Yellow Signs Aim To Make Motorcycle Riders Safe On Upstate Roads -

Yellow Signs Aim To Make Motorcycle Riders Safe On Upstate Roads

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Kay Nicholls is a mom on a mission, one she couldn't have imagined nearly three years ago.  "It was June 17, 2010," the Greenville mother remembers.  "His last words were 'bye mama, I love you'", she says through tears.  That was the day Nicholls lost her son, Daniel.  The 23 year old, a motorcycle lover, went out to meet friends in Greer and never came home.  "He was killed less than a mile from our house," Nicholls says.

In coping with her pain, Nicholls found a new passion that aims to keep others, like her son, safe on the roads.  "I had to find a new direction," she says.  Now, she heads up the Greenville chapter of the Motorcycle Awareness Alliance.  The group began several years ago in Anderson County, and recently has added chapters in Greenville, Laurens, and Oconee Counties. 

You've probably seen their message popping up in yards, and in front of businesses all over the upstate recently.  The bright yellow signs can't be missed.  They read:  "Look Twice, Save A Life."  "We're purposely using yellow because of the recognition we're trying to bring," says Nicholls.  "People will see that sign and immediately think, oh, what's around me?"

Ronnie Reed, owner of the Watering Hole in Laurens, has two signs outside his business.  A biker himself, he routinely talks to customers about the group's message.  "It's to make people more aware," he says.  "I just want people to know, if you're in a car and you see a motorcycle, wait on them," says Reed.  "Just watch out for us."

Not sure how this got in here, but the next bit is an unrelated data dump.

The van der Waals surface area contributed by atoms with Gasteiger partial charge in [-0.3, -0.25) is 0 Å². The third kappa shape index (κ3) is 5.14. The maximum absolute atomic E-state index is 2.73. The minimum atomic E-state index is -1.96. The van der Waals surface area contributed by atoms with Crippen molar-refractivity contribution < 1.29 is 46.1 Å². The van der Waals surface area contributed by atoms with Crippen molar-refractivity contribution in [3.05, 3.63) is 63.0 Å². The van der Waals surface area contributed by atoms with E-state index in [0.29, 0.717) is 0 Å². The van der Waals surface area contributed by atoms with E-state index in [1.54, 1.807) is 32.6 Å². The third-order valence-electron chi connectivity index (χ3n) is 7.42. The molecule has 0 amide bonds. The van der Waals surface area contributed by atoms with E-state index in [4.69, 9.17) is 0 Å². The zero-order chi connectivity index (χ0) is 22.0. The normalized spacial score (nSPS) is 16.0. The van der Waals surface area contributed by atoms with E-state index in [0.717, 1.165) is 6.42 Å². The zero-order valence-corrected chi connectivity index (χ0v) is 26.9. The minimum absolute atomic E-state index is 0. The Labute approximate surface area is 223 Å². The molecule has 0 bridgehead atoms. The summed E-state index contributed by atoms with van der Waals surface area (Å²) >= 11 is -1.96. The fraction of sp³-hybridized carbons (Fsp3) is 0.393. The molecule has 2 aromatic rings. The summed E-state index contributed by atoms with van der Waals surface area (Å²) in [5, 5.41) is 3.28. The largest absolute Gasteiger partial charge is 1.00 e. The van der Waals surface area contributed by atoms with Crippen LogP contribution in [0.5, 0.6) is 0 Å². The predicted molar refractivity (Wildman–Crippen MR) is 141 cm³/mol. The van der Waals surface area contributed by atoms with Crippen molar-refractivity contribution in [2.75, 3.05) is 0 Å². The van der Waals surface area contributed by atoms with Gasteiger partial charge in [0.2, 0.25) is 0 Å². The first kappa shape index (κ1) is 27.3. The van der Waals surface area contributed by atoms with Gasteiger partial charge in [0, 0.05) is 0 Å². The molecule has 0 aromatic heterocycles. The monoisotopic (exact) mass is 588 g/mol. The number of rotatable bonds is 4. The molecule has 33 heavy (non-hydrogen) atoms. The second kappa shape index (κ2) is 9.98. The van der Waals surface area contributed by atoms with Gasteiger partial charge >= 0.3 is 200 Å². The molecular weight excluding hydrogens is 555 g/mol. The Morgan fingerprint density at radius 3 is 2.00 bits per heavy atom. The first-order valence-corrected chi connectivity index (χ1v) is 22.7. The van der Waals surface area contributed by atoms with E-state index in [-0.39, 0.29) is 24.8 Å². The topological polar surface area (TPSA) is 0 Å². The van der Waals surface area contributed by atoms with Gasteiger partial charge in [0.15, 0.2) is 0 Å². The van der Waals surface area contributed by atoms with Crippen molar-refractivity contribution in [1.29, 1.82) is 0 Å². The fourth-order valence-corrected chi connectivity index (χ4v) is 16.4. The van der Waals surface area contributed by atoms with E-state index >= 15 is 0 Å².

Pam Lothridge also has one of the yellow signs in her front yard.  She lets her three year old granddaughter ride on her bike with her.  "People just need to be aware, it's not just adults on the road, there's children riding on these motorcycles also."

The Highway Patrol reports there were 22 motorcycle fatalities in the Upstate in 2011.  That number jumped to 40 deaths in 2012.

Nicholls says the movement for awareness is catching on.  "There's a wave of yellow hitting the upstate," she says.

Though the mission is bittersweet, she's hoping it makes a difference.  "If we can save just one person, wow," she says.  "How many times do get the opportunity to save a life?"

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